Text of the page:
Unsafe injection practices, including the improper use of medication vials for more than one patient, have resulted in severe drug safety issues like, for example, bacterial infections transmitted between patients. To address confusion regarding the current container terminology, the FDA is retiring the term “single-use” and creating a new package type term “single-patient-use” container, to address the need for describing a package that contains multiple doses of an injectable medical product that is intended to be used on a single patient.
Specifically, this new guidance provides FDA’s revised definitions for single-dose and multiple-dose containers as well as for the new package type term single-patient-use container. These containers may be part of a drug, a biological product, or a combination product.
According to the guideline, the definitions for containers of a sterile medication for parenteral administration (i.e. parenteral preparations like injections or infusions) are being revised as follows:
A single-dose container is a container of a parenteral preparation that is not required to meet the antimicrobial effectiveness testing requirements. A single-dose container is designed for use with a single patient as a single injection/ infusion. Examples of single-dose containers are vials, ampules, and prefilled syringes.
A multiple-dose container is a container of a parenteral preparation that has met antimicrobial effectiveness testing requirements, or is excluded from such testing requirements by FDA regulation. It is intended to contain more than one dose of the drug product. Multiple-dose containers are generally expected to contain 30 mL or less of product. The beyond-use date for an opened or entered (e.g., needle-punctured) multiple-dose container is 28 days, unless otherwise specified by the manufacturer on the label. An example of a multiple-dose container is a vial.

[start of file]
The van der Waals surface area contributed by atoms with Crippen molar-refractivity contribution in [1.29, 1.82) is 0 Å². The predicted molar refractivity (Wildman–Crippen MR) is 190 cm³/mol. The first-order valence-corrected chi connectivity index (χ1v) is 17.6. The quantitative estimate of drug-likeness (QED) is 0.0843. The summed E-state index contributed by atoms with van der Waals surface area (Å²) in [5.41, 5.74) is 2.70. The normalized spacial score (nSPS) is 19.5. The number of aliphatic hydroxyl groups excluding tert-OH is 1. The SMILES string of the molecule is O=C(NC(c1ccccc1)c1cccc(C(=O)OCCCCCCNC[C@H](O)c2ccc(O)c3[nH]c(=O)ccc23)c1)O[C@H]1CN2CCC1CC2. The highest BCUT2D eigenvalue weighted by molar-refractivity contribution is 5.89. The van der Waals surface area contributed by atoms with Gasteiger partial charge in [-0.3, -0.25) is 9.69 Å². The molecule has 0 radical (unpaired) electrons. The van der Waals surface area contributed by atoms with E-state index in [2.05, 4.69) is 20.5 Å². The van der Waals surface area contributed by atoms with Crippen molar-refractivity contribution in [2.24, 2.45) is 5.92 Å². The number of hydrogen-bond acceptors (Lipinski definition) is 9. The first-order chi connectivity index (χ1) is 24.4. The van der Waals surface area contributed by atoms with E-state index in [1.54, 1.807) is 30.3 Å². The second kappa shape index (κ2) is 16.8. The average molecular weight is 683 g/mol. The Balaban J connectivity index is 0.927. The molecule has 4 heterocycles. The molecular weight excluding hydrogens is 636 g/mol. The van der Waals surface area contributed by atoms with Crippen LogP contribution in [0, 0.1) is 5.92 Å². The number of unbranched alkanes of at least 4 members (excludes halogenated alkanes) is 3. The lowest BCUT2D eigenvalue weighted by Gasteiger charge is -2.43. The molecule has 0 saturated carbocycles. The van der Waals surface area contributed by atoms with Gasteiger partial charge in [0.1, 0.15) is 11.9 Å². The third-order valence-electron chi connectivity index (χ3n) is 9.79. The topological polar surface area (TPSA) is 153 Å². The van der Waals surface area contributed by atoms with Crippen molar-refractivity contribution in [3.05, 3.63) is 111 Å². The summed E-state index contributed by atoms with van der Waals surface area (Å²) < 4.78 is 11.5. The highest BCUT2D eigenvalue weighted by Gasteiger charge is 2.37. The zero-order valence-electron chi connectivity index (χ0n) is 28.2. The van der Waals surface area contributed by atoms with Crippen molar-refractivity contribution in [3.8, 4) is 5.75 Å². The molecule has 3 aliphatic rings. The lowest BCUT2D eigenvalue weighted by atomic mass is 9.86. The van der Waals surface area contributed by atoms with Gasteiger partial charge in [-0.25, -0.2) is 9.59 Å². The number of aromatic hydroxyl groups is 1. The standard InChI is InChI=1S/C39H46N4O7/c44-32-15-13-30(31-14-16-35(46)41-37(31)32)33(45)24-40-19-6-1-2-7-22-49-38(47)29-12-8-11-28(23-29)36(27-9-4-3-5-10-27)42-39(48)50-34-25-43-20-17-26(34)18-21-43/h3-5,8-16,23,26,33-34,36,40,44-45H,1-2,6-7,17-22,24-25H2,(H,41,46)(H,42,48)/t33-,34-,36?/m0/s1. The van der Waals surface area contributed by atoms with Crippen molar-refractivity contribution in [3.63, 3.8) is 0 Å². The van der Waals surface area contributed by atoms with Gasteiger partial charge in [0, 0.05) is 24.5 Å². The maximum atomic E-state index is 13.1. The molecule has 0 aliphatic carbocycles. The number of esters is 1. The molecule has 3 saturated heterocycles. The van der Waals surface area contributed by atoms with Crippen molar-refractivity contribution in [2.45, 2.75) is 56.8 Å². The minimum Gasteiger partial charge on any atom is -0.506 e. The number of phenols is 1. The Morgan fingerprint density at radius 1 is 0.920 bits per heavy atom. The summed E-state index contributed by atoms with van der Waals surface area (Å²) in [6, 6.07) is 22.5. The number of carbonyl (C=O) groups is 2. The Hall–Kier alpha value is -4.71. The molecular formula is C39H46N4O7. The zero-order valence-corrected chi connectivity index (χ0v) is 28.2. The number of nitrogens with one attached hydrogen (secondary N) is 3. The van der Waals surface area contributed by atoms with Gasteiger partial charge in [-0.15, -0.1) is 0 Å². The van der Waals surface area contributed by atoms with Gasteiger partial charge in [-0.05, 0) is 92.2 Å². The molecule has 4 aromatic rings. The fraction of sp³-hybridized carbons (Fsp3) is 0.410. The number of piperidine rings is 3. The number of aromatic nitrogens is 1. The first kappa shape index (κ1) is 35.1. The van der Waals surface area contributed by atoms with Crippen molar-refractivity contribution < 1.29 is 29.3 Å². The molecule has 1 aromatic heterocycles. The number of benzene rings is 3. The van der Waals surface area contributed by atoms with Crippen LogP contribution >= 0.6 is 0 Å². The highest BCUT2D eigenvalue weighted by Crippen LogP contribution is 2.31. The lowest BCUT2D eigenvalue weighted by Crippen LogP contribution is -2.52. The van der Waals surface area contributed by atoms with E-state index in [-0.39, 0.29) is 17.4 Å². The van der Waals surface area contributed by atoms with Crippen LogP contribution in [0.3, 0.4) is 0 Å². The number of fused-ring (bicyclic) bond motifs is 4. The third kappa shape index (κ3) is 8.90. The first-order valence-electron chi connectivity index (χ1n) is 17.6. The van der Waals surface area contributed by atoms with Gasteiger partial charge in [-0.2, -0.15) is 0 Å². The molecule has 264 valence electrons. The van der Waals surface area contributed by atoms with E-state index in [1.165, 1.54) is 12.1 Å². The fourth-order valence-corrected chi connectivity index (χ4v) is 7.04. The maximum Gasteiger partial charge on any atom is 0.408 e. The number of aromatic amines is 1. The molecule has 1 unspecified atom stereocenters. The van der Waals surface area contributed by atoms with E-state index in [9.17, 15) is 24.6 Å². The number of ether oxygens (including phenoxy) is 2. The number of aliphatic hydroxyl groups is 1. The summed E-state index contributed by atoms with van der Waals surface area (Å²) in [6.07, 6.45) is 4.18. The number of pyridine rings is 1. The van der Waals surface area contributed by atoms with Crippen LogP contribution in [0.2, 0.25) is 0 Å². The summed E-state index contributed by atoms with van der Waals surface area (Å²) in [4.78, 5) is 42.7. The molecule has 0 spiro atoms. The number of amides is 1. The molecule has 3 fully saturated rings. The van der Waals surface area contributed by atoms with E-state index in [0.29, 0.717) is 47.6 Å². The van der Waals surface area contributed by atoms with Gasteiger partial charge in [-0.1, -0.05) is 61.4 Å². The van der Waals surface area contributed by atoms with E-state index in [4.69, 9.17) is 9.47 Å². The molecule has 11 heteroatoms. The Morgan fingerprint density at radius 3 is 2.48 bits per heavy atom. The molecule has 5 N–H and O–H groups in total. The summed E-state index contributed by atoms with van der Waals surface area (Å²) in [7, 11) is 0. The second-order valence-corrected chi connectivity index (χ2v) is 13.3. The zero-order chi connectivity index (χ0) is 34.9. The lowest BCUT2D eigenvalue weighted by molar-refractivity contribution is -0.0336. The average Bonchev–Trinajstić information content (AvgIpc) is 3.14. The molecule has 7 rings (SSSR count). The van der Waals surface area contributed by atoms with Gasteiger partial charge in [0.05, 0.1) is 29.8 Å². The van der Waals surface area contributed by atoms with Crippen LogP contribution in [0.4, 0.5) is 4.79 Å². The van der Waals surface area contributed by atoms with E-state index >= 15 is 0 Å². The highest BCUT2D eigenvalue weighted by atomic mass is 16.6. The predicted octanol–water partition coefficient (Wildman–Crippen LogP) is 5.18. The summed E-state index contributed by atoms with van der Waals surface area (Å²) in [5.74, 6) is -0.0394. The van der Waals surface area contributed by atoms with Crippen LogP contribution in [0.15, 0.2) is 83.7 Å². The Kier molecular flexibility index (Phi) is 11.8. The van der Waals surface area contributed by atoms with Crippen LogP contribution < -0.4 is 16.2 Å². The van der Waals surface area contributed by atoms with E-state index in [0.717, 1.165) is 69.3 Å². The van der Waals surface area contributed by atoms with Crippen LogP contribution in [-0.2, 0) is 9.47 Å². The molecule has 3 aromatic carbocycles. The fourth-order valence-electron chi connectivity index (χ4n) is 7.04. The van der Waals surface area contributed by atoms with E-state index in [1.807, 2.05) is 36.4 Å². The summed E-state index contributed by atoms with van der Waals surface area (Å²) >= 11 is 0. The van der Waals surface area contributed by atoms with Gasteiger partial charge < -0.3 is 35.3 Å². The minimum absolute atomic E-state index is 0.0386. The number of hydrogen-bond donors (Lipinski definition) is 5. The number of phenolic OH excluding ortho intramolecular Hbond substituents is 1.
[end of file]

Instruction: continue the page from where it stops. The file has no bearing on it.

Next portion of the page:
A single-patient-use container is a container of a parenteral preparation that is intended to be used multiple times for a single patient. Examples of single-patient-use containers are patient controlled analgesia cartridges and certain pens for injection.
For multiple-dose and single-patient-use containers, the antimicrobial effectiveness testing results will be used to support the labeled beyond-use date or discard statements.
The agency says that "Applicants should determine the proper package type term (“single-dose,” “multiple-dose,” or “single-patient-use”) for injectable medical products for human use and use only the correct term for the package type throughout the labeling". Furthermore, the package type term “single-dose” is required to appear on the container labels of single-dose injectable medical products that have a United States Pharmacopeia (USP) monograph, when space permits. When space does not permit the “single-dose” term to appear on such products’ container labels, it must appear on the carton or other outer container or wrapper, or in the prescribing information.
The agency recommends that applicants make the necessary labeling changes within two years of the publication of this guidance. All submissions should clearly identify the changes being made. In addition, a supplement submission should be identified as “Labeling Changes to Follow the Package Type Term Guidance”. For approved applications, changes made to labeling according to the new guidance should be submitted to the FDA as described below:
More information can be found in FDA´s guidance "Selection of the Appropriate Package Type Terms and Recommendations for Labeling Injectable Medical Products Packaged in Multiple-Dose, Single-Dose, and Single-Patient-Use Containers for Human Use".